Listen to God\’s Voice

Words of wisdom for today

Those Paranoid Founders and Their Fear of Standing Armies

from the JBS
written by Becky Akers
Thursday, Dec 4, 2008

Distinguishing America from banana republics used to be easy. In the former, citizens walked freely, without interference from soldiers; in the latter, soldiers patrolled freely, without interference from citizens. But that distinction is dying. A federal government that now rivals third-world despots when it comes to torturing folks or imprisoning them without trial no longer scruples to turn its military on its own citizens. Accordingly, the Pentagon hopes to deploy 20,000 American troops for domestic duty by 2011.

No need to fear a military dictatorship, though: “Pentagon officials” assured the Washington Post that these units will only “help state and local officials respond to a nuclear terrorist attack or other domestic catastrophe.” And how do the Feds define “other domestic catastrophe”? Very broadly.
In 2006, Congress passed and President George Bush signed the “John W. Warner Defense Authorization Act.” Lurking among the legislation’s 591 pages was a provision that authorized the president to declare martial law for “emergencies” ranging from another 9/11 to an outbreak of measles. Section 1076 said: “the President may employ the armed forces… to… restore public order” should “a natural disaster, epidemic, or other serious public health emergency, terrorist attack or incident, or other condition” strike.
Congress has since repealed the Act, replacing it with the “National Defense Authorization Act for Fiscal Year 2008.” So Bush resorted to one of his infamous signing statements, alleging that “Provisions” of the new legislation “purport to impose requirements that could inhibit the President’s ability to carry out his constitutional obligations…. The executive branch shall construe such provisions in a manner consistent with the constitutional authority of the President.”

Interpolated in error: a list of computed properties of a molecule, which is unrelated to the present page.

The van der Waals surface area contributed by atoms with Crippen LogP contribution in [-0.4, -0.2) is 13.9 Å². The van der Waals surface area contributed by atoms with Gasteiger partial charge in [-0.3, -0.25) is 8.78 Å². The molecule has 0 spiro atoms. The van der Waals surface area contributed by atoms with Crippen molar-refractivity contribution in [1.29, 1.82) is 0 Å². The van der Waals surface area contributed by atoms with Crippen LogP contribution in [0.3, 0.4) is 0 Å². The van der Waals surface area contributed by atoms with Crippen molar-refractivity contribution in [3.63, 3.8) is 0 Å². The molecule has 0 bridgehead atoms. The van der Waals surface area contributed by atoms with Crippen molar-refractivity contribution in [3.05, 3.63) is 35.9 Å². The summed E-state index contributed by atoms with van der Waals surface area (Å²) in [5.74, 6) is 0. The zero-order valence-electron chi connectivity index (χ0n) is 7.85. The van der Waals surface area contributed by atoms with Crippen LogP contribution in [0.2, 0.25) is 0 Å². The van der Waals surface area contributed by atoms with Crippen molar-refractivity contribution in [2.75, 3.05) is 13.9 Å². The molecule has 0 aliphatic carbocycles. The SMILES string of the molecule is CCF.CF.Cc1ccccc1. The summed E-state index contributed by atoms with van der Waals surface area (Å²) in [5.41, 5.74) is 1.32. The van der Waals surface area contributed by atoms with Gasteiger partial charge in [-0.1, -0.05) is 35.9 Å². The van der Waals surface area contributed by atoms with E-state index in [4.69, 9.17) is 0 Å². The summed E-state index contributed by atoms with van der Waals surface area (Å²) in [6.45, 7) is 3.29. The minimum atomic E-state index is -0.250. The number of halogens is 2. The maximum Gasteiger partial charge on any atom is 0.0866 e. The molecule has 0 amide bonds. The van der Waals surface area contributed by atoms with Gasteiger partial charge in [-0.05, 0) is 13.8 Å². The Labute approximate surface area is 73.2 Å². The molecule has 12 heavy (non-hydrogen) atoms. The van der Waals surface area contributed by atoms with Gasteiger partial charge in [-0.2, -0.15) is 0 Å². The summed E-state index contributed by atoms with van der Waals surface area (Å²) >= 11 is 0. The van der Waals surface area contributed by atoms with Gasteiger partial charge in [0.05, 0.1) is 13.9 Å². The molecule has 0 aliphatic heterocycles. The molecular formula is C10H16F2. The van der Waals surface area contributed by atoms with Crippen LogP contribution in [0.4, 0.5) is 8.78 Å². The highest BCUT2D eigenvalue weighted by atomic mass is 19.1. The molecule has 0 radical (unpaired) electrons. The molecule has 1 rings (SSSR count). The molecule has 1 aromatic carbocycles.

In other words, President Bush craves the limitless power Section 1076 handed him, so he’s sticking with it.
Meanwhile, American troops will learn how to “respond” to such “threats” as “pandemic flu, a terrorist attack, hurricane, earthquake and catastrophic chemical release.” But just as the government stretches the definition of “catastrophe” to include storms and the sniffles, its idea of “response” differs from ours.
You may think that survivors of a terrorist attack need family, food, a doctor. Unfortunately, soldiers carry M-16’s, not meals and medicine. And they don’t heal: they kill people and break things. We saw how the military “responds” to a natural disaster when it forced residents of New Orleans from their homes at gunpoint. Anyone up for having the 3rd Infantry Division’s 1st Brigade Combat Team, lately returned from “patrolling [Iraq] in full battle rattle,” rescue him after an earthquake?
An army’s purpose is to abuse people. That’s why Americans – and their British ancestors – abhorred a professional, or standing one. England’s Saxons learned this lesson during the Norman invasion when soldiers under William the Conqueror devastated their country, then forced the victims to house their conquerors and pay taxes.
The Saxons contrasted these horrors with the behavior of their own militias – a difference James Madison articulated centuries later: an army “subdu[es] the force, of the people” while also producing “debts and taxes; and armies, and debts, and taxes are the known instruments for bringing the many under the domination of the few.” Militias, by contrast, exist solely for self-defense. People arming themselves only when directly threatened and only to protect their homes have little enthusiasm for roistering about other countries, plundering and attacking folks who aren’t endangering them.